Today, 10 million Americans—more than twice as many as a decade ago—practice some form of meditation, according to TIME magazine. And with contemporary medical experts claiming that regular practice of this ancient activity improves well-being and health, the trend may well continue.
Would meditation help you? Discover what meditation is, the benefits of...
Although some old fitness fictions, such as “no pain, no gain” and “spot reducing” are fading fast, plenty of popular exercise misconceptions still exist. Here are some of the most common myths as well as the not-so-common facts based on current exercise research.
1. You Will Burn More Fat If You Exercise Longer at a Lower Intensity. The most important focus in exer...
Attention-grabbing headers on health, fitness and nutrition news stories don't always tell the whole story. Learn how to sift through the news to find the true meaning of the research by using the points below to assess what you're reading.
Consider the source. Is the publication generally regarded as reputable? Does it derive any portion of its income from the promotion or advertisement of products or substances similar to those tested in the study?
Millions of Americans ring in the New Year with lofty intentions to lose weight and exercise more, so why is it that by March, most New Year’s resolutions have fizzled like stale champagne? Typically it’s because people start out with unrealistic goals, misjudging the difficulty of breaking deeply ingrained habits. Impractical goals lead to disappointments that undermine the willpower people need to keep their New Year’s resolutions.newsletter_teaser: Millions of Americans ring in the New Year with lofty intentions to lose weight and exercise more, so why is it that by March, most New Year’s resolutions have fizzled like stale champagne? Typically it’s because people start out with unrealistic goals, misjudging the difficulty of breaking deeply ingrained habits.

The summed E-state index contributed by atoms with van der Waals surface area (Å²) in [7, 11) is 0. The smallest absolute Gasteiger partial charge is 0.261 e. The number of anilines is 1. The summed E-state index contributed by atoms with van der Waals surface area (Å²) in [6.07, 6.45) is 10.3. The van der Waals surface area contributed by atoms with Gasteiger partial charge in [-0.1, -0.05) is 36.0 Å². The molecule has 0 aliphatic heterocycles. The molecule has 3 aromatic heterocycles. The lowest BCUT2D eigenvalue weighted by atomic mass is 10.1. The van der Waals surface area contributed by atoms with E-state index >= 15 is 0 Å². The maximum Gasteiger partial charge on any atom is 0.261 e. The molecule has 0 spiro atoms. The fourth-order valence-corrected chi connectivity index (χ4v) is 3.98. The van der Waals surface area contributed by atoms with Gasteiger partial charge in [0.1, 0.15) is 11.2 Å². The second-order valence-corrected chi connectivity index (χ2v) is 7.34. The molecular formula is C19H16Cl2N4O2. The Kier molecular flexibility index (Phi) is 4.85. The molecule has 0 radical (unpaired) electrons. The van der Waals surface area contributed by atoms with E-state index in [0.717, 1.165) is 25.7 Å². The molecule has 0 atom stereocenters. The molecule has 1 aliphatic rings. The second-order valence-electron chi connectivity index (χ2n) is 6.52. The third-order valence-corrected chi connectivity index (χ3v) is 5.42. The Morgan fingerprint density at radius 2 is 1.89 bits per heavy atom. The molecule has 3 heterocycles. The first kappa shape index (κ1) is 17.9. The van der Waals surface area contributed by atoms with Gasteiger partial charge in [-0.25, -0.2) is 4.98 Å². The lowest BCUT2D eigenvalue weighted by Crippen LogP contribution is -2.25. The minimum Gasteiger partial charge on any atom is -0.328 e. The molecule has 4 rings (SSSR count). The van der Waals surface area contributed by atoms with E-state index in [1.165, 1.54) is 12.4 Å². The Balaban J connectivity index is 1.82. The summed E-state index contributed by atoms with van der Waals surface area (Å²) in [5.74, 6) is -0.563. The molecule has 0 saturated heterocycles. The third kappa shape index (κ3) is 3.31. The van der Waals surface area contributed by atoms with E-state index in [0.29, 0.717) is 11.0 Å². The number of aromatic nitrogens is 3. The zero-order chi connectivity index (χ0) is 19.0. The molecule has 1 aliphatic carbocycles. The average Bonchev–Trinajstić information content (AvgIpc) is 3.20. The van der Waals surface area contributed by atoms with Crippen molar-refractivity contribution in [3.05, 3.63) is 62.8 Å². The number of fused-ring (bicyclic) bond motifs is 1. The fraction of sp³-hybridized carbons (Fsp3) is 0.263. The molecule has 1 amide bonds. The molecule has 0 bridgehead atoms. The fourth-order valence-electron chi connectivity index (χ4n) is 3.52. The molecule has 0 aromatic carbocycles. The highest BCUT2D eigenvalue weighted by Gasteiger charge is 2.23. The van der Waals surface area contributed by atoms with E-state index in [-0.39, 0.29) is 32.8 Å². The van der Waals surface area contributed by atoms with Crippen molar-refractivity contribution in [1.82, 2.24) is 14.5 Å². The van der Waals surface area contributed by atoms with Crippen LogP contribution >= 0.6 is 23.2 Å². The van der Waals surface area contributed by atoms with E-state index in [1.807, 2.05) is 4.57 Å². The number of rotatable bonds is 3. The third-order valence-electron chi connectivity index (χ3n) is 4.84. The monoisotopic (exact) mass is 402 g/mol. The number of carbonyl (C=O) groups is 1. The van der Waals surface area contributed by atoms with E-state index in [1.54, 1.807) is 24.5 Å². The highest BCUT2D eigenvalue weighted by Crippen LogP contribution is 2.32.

The holiday season is a time of celebration and abundance. However, the holidays also teem with tasty temptations and can present challenges if you are trying to maintain healthy habits. Here are some practical ideas for enjoying your favorite holiday foods without packing on the pounds, from Jennie McCary, MS, RD, LD, the wellness coordinator for Albuquerque public schools and cha...
It’s common to take on a client who travels for work on a regular basis. But travel plans can create hiccups in the training schedule, sometimes making it harder to help a client achieve his goals. That doesn’t have to be the case.
Myth: Exercise alone can overcome poor eating habits.
Truth: An average person would have to run 6 or 7 miles to burn off the 750 calories in a McDonald’s® Double Quarter Pounder® with Cheese.
Myth: Preworkout stretching reduces injury risk.
Truth: Researchers for the Centers for Disease Control and Prevention looked at more than 300 studies and found no link between stretching and lower injury rates.
A recent survey shows that 83% of Americans typically eat in their office or cubicle in an attempt to be more efficient. Are your clients among them? Unfortunately, unless they practice vigilant hygiene with regular soapy handwashing and frequent desk and keyboard cleaning, they could be incubating an environment ripe for food-borne illnesses.
A popular myth is that there is a specific range of heart rates in which you must exercise to burn fat. Even many cardio machines display a “fat-burning zone” on their panels, encouraging people to exercise in a specific heart rate range. Have you ever wondered if you really have to exercise in a specific heart rate zone to lose fat? And what happens if you venture out of that zone? Jason R.